A few days or weeks later, your cardiologist will come into the room with a smile to let you know that "everything is fine" and that it's "probably just PVCs.” She'll say just in that way that makes you pretty sure she's wondering why you're in this office in the first place.

"There's really nothing to worry about. They aren't harmful. Cut back on caffeine, alcohol, and stress. Get more sleep and exercise."

You have three kids and thwump your own business, and now your heart seems to need to remind you randomly that it's still in your chest, though frankly, it'd rather be doing something else. Stress? What stress?

Oh the way home you're wondering how you're going to adj-thwump-just.

For the next few days you'll probably find yourself sitting in your chair for a long while, just waiting for that next thwump to kick you in the chest.

Eventually you really do adjust. When you survive enough thwumps without any obvious side effects, you start to believe your cardiologist. You Google PVC too much, read too many articles, but start to realize that you probably will survive this thwump just fine.

Hopefully, you find some ways to cut back on stress and increase sleep and exercise. Prayer, meditation, and relaxation techniques are actually very helpful in this regard.

While you might be able to adjust to these irregular heartbeats, it's impossible to get used to the feeling of your heart kicking you in the chest when you least expect it.

If you're able to make some lifestyle changes, you can go weeks or months without experiencing that kick. You might even start to forget that it can happen.

Then, one day, when you're making your coffee in the morning, you'll be reminded of your mortality in the way know one else around you will know.


While taken from my own experiences, people with PVCs can experience a wide array of symptoms, and for some people the condition can be debilitating. Thankfully that has not been the case for me up to this point.

I have found that there are 2 main contributors to my PVCs: lack of sleep, and anxiety, the latter of which is often amplified by the former.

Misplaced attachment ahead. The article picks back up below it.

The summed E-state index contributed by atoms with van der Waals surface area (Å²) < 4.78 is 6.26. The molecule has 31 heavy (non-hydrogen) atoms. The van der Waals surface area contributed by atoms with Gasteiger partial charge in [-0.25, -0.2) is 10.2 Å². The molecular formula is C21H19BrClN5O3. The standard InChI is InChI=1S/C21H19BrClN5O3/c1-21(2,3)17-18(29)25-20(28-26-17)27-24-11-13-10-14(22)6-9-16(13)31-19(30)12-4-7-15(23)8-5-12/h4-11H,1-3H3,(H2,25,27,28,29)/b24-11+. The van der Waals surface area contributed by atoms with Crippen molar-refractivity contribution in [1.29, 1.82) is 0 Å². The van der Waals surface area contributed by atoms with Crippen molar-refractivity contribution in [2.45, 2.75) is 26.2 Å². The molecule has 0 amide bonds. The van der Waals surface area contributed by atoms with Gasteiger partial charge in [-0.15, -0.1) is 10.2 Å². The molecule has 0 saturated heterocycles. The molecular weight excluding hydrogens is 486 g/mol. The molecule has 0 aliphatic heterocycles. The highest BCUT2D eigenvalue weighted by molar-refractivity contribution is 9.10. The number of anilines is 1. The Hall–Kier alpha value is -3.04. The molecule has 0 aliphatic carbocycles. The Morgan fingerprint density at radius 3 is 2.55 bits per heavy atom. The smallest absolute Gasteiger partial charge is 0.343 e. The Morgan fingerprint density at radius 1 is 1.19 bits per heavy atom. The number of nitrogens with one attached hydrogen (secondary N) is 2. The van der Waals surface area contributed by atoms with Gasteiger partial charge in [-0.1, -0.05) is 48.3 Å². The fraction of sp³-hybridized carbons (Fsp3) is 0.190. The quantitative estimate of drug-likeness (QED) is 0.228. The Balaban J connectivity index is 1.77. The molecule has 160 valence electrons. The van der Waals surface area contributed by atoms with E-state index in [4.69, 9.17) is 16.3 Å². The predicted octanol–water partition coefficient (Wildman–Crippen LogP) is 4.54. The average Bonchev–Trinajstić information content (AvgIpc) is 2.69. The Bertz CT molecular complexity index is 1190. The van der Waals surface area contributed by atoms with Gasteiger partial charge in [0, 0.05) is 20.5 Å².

Getting regular sleep has taken on a new priority for me, which has meant giving up on certain things I'd rather do to ensure that I don't miss out on a good night's rest whenever possible.

Dealing with stress and anxiety is a large enough topic that it deserves its own post, but I can summarize my approach by saying that I now take specific steps to try to get ahead of anxiety rather than waiting for symptoms to crop up and force my hand.

If you suffer with PVCs and feel the isolation that can come along with that, I hope you'll find someone to talk to. If you don't have anyone in your life you can confide in, I'd be happy to talk.

Dallas 18B20 Temp Sensors on an RPi2

I've have a handful of Raspberry Pis around, and several of them have Dallas 18B20 temperature sensors connected for data collection. Up to this point I've used all of them in 3-wire mode (Vcc, Data, Ground).

I just recieved my first Raspberry Pi 2 yesterday, and went to connect it to a network of 4 sensors to replace an Arduino I was previously using.

I ran into a few snags. Here are my notes:

1. Device Tree vs Modprobe

The old way to get this all working was to setup the modules to load, either after boot via sudo modprobe w1-gpio etc, or setting those up to load on boot.

The new way to do this is via Device Tree. You can read all about the changes here. The changes are myriad, as are the reasons behind them.

In any case, to get things working I added this to my /boot/config.txt:


2. Using parasitic mode without an external pull-up resistor just didn't work.

In 3-wire mode I've never needed to use an external pull-up resistor to get things to work on the RPi. That wasn't the case with the parasitic mode. I had to use a 4.7k pull-up.

3. The built-in kernel driver only supports loading the 1-wire bus on a single pin at a time.

I had 4 sensors, and I had hoped to run 4 separate networks. My experience has been that more networks is typically more reliable than many sensors on a single network.

At this time, that isn't possible without compiling your own kernel. I had to wire all 4 of my sensors together into a single star-network. Thankfully, the sensors have proven to be reliably pinged so far.

4. A few references that were helpful for me.

Apple Watch, Two Weeks In

It's been 2 weeks since my 42mm Apple Watch Sport arrived. (So much for not "getting one immediately", I know). So far the experience has been mostly great.